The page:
Australia's defense technology (DST) group is a national research institution that USES science and technology to safeguard national security and interests.Recently, defense technology expert Kane Avery began to build a DSTG lithium ion battery safety research facility.
Avery and his colleagues at DST have been working on the facility for years, and they have worked closely with experts at the us navy's surface warfare center.
Australia's existing "Collins" submarines are powered by diesel engines and lead-acid batteries.Lithium-ion batteries are the type of power used in the future of conventional submarine plans in many naval powers.Lithium ion battery, can improve the endurance of submarine (especially in the sprint speed), energy efficiency and operating life, but the technology also brings new security risks, mainly for lithium ion battery electrolyte flammable.
To provide scientific advice to the royal Australian navy, DST began researching lithium ion technology and began designing and building a world-class battery safety research facility several years ago.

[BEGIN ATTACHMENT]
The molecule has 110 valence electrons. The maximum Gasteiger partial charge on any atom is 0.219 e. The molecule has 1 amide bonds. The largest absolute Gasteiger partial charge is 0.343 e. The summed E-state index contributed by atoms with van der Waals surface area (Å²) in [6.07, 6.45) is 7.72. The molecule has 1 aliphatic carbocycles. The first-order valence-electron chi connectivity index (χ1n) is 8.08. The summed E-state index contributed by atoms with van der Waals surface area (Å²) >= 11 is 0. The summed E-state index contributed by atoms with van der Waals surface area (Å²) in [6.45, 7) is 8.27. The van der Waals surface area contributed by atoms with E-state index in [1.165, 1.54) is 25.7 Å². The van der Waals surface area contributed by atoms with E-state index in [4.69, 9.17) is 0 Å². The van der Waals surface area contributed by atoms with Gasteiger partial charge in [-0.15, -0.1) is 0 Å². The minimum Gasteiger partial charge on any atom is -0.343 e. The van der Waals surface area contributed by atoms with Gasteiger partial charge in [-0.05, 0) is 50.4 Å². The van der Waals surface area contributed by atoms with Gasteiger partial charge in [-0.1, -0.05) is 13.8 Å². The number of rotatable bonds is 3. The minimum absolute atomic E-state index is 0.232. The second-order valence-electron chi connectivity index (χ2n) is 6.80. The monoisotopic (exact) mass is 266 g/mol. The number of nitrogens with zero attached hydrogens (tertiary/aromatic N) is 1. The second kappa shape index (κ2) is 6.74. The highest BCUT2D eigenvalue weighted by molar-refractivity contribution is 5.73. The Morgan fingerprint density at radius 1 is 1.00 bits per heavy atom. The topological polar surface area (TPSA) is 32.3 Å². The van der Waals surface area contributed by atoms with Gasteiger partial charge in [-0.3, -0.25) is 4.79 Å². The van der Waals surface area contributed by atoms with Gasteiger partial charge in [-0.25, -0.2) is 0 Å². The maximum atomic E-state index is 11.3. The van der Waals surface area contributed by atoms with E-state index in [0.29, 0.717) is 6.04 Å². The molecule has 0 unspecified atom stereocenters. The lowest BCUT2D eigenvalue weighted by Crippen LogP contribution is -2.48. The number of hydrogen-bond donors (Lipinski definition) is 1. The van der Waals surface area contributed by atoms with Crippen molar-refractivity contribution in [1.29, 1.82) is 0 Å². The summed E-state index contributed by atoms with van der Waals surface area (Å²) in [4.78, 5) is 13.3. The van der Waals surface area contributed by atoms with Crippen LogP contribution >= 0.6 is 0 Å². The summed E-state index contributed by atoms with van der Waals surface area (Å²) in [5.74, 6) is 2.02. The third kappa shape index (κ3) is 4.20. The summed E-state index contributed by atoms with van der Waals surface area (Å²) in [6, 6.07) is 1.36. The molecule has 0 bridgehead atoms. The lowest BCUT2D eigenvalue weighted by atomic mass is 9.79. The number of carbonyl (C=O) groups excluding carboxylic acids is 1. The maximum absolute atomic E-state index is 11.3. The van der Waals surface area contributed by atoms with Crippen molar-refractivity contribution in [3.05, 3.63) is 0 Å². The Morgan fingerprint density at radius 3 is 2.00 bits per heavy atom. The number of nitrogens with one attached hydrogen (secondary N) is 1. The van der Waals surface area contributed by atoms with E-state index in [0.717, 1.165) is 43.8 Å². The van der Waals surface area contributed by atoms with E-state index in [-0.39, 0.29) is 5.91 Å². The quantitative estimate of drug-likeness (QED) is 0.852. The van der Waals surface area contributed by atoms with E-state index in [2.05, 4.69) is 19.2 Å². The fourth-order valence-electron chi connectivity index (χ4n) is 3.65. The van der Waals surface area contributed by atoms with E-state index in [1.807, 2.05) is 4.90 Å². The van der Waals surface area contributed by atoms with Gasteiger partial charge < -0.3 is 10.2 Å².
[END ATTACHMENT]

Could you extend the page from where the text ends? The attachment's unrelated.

The initial tests began last year, mainly in a commercially customized room."This room has an impressive security features of the equipment and instruments, including electricity, temperature and heat flux sensor, infrared imaging, and a set of integrated gas analysis system for real-time calorimeter and exhaust system," Avery explains.
"We and the characteristic of lithium ion battery performance to a large amount of safety testing, including determine the failure condition of the most unfavorable conditions, determine the fault information, the specific research how to develop the system design effectively relieve the loss of the event of a failure."
The impact of lithium ion failures observed in commercial applications highlights the importance of in-depth research in this field.In the military field, especially the special operating environment of submarine has unique requirements for batteries, which increases the complexity of lithium ion battery research. Existing literature research conclusions may not be applicable.
Mr Avery says that DST's lithium-ion battery safety research facility is already close to being fully operational.The facility will allow researchers to conduct in-depth studies in a number of areas, including the impact of different battery charging states, and the difference between aging batteries and new batteries when they fail.
"This research will help to better understand the potential problems of lithium-ion batteries.In the future, if the lithium-ion battery design needs to be evaluated, DST will be able to provide scientific and objective advice for the navy, "said Avery.